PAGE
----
Making Tracks with Ospreys

Making Tracks With Ospreys

Ospreys are the second most widespread raptor in the world — second only to Red-Tailed hawks.  Colloquially known as ospreythe Fish Hawk, Osprey make their annual southbound journey each year starting as early as August.  This fall, Ospreys have been counted again in the thousands migrating through some of the biggest migration stopover points in the country. But where do they go?  For the past several years there is a group in New England, Ospreytrax,  which places geolocators on Ospreys and provides a real time map that tracks the movements of adult and juvenile birds on the east coast.

Transmitters are harnessed to the bird’s back and show the daily movements and patterns of these awesome birds.  Apart from the information gained from these tracked birds, it pretty cool to check in and see where each bird is at the exact moment you go to the site.  Currently they have 24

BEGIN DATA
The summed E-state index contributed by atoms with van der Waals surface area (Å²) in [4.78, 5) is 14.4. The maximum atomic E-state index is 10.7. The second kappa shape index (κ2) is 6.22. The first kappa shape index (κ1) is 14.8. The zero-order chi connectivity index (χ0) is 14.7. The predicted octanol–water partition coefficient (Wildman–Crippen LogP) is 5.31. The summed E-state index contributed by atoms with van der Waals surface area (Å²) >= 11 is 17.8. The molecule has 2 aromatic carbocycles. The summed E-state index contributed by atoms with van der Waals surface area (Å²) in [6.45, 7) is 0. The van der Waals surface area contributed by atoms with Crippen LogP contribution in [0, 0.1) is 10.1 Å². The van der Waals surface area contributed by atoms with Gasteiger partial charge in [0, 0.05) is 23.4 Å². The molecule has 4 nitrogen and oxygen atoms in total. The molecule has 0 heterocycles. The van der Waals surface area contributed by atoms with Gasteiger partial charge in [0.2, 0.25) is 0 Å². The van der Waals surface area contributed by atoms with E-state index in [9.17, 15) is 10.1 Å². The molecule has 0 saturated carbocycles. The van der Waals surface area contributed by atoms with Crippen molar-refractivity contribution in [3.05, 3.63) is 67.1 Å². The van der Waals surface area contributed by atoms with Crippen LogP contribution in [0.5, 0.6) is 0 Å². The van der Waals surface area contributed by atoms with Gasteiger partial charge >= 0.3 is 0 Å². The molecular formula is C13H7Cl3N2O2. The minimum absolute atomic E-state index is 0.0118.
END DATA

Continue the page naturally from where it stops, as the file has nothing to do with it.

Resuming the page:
Osprey with Geolocator harness
(c) Melissa Whitmire 2008

tracked birds – and by mid-October you could see that over half of them were already in South America!  It’s also interesting to see the various routes they take.  Some of them are not successful and you see that as well.  But it’s a good way to see what these big raptors do during migration and how long it takes them to get where they’re going  — some are lingerers, and others seem to be on a quick timetable.

If you are interested in following Ospreys – maybe there is one they have tagged that is from your area.  So, check their website periodically for updates and check out the fabulous sound of the Osprey.

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